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Details
A BIZEN HATAKEDA SCHOOL TACHI
KAMAKURA PERIOD (CIRCA 1290), ATTRIBUTED TO SANEMORI

Configuration (sugata): with longitudinal ridge line (shinogi-zukuri), shallow peaked back (iori-mune) and medium point (chu-kissaki); length (nagasa): 2 shaku, 2 sun, 7 bu (69.0cm.); curvature (sori): koshi-zori of 2.0cm.; increase in width of blade (fumbari): 1.0cm.; carving (horimono): bo-hi on both sides.
Forging pattern (jihada): mokume with masame on the inside.
Tempering pattern (hamon): irregular clove-like patterns (choji-midare), some undulations (gonome) in nioi and ko-nie, and some 'legs' (ashi).
Point (boshi): small and rounded (ko-maru).
Tang (nakago). Shape (keitai): o-suriage and with the shinogi extending the full length; the smooth surface has a moist, soft appearance; file marks (yasurime): new (kiri-yasuri); end (nakagojiri): squared (kirijiri); holes (mekugi-ana): two; signature (mei): unsigned (mumei).

Shirasaya with attestation by Sato Kanzan.

Higo uchigatana koshirae, Edo period (circa 1750), comprising: a saya made from rayskin (same) ground flat and with the crevices filled with black lacquer (same-nuri) and the surface subsequently polished smooth, the retaining hook (kurikata) and kaeshizuno are of black lacquer, kojiri is boat-shaped and made of iron; a tsuka with fine same with fusubekawa binding in a sobishimaki style mounted with a pair of menuki in shakudo and formed as a man holding a book and a man holding a bag, and a kashira of shakudo with stone surface collar (ishime) and with an inner sleeve, the rim of which has shakudo nanako and scrolling grasses (karakusa) in gold under the nanako; the fuchi has classic Hirata gold wired cloisonné (kin shippo) inlay of transluscent glass in five colors and with gold Hirata style swirls on the reverse; a tsuba in iron of rounded trapezoid (aori) shape and the web decorated with heavy silver wire of a chrysanthemum pattern in relief; a kozuka in iron with stone (ishime) ground with a relief design of a man grinding tea leaves, with gold accents, the butt end bears an inlaid seal, ama-in, which is the monogram (kao) of Yasuchika I; a kogai in an umabari with a short blade as part of the shaft, the back in a silver damascene-patterned carapace near the head--length of koshirae 95.7cm.; scabbard length 73.0cm.; hilt length 21.4cm.; tsuba height 8.0cm., width 7.3cm., thickness 0.45cm.; kozuka length 9.6cm., blade 11.4cm., umabari length 14.7cm.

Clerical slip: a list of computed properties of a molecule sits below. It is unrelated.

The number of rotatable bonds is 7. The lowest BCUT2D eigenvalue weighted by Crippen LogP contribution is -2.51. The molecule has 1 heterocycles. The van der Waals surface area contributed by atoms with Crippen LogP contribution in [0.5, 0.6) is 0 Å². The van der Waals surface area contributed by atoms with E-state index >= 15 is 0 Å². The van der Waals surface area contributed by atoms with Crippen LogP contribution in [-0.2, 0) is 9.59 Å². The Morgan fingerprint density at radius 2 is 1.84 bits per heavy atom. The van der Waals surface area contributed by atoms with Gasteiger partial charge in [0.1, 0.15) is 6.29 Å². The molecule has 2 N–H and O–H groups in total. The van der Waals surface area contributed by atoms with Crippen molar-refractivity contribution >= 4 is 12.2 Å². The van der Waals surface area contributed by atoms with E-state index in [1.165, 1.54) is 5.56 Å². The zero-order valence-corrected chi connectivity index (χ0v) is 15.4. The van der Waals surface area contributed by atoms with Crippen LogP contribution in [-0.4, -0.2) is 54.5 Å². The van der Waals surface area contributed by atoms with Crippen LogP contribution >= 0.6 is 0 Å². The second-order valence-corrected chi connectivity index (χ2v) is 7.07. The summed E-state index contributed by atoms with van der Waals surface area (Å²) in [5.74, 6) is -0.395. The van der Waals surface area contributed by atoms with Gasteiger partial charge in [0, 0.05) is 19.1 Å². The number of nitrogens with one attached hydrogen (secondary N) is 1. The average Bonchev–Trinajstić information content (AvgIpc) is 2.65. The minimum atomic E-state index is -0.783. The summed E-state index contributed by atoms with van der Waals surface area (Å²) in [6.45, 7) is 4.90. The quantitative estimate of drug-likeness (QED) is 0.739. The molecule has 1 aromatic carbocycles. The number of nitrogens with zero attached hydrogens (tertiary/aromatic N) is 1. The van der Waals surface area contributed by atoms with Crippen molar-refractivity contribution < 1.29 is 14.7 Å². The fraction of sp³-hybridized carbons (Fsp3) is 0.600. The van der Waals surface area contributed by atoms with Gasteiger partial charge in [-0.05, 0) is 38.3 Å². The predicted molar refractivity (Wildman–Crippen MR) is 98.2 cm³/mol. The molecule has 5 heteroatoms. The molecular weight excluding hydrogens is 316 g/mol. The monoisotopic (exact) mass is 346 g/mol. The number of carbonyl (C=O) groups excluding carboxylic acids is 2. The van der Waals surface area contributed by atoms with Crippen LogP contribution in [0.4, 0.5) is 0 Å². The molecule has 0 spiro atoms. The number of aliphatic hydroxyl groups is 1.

Accompanied by a juyo token certificate issued by the N.B.T.H.K., dated Showa 50 (1975).
Provenance
Christie's, London, March 3, 1969, lot 123, illus. p. 28
Literature
Juyo token to zufu, vol. 23.
One Hundred Masterpieces (1992), no. 9.
See Sato and Homma, Higo kinko taikan (1964), no. 397, p. 391, for an umabari of this type, and nos. 461 to 465 for koshirae of this type.

Lot Essay

It is rare to have a complete Higo koshirae of the classic style that has not had its various parts changed after it left Japan. This example has passed through both American and European collections during the last forty years. Each piece was chosen obviously by its original owner for its individual merits and aesthetics, not for any common theme or design.
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